What do you stand for? What will we stand for?
Today, the 50th anniversary of Dr. Martin Luther King’s death, a friend, Ashley Elizabeth, reflected on Facebook, “Would we have championed Dr. King [back then]? We can post quotes and pictures and memes all day long because we know how the story ended. We can place ourselves on the right side of it all, confident of our beauty and grace. …”
“We can confidently still, of course, declare with a resounding yes that we would have boldly stood against our pastors and parents and teachers and friends and stood shoulder to shoulder with the man whose message we quickly retweet today. We might have. You might have. … I want to think I would have. I want to believe I would have summoned the courage to freely lay down all the things given to me not by right but by might.”
Ashley Elizabeth’s reflection is raw and honest, It’s from a thinker and lover of mankind. It made me think about me. My weaknesses. Lessons learned. My time left.
Everyone I know seems to agree: Dr. King was very unpopular in his day, but he was a man who righteously fought the unhealthy mores in his time. Racism. Division. Injustice. Inequality. Mores that still exist.
So I want to ask a related question. We are in challenging times. What do you stand for today?
Do you stand with the legacy of Dr. King, who in 1957 delivered his epic Loving Your Enemies speech, against today’s incessant personal attacks by certain leaders? Are you against attacks on our Constitution, regardless of your political affiliation? A free press? Protection from unjust search and seizure? Support of our institutions that investigate and fight today’s injustices?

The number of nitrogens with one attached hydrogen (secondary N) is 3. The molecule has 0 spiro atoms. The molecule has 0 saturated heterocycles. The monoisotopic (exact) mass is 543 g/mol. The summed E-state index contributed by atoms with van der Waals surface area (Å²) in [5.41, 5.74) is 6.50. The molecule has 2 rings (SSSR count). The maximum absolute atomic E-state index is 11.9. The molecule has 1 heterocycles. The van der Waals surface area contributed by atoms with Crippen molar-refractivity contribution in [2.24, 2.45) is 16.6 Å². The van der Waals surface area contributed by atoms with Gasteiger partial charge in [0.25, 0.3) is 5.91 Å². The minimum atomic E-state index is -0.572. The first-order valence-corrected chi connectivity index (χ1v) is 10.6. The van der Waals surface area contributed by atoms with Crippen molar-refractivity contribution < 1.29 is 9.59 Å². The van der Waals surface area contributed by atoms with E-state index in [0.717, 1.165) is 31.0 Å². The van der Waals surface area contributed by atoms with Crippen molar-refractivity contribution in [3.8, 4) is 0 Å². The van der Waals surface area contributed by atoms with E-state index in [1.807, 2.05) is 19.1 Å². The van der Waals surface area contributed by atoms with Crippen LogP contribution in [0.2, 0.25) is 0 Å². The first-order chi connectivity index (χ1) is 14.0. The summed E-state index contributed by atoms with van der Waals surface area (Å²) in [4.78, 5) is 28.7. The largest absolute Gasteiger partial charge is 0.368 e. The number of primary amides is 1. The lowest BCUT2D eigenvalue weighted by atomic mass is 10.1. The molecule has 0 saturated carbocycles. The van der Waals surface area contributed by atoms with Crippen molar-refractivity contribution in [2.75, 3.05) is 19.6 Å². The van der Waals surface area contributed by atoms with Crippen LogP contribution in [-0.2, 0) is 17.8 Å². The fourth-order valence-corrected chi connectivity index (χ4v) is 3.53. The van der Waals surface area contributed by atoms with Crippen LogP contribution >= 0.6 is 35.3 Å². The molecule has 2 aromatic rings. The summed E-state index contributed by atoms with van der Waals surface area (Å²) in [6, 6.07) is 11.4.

In recent years, leaders from both parties not only have been flirtatiously opposed to such protections, but some now openly flout their displeasure of our constitutional protections and individual rights. Line up the Bill of Rights, and you’ll find a bevy of attacks on the Founders’ protections that were so carefully crafted.
1st Amendment: Safe spaces. “Fake news.” Attacking the rights of protestors. Anti-religious freedom.
2nd Amendment: No guns at all, or no reasonable restrictions/protections at all.
4th Amendment: Degradation since 9/11 by all three presidents.
10th Amendment: A federal tsunami unchecked.
Today, is it better, and safer, to remain silent? Is denigration acceptable? Are we more secure to remain in a noisy herd, with our badge of political identification? Can one part from apparent identity protections and benefits? Can anyone leave the herd without consequences? Dr. King left the herd, and paid the ultimate price. But he headed another herd in spirit, which we honor today, rightfully.
My hopeful take going forward? We are Americans, with common values the Founders and Dr. King embodied. Yes, we will always have our disagreements. But together we stand under our constitutional and divine protections, or divided we fall.
May we reverse our current course, stand with their legacy and promote our human affiliation, as best we can.
“In the name of love.”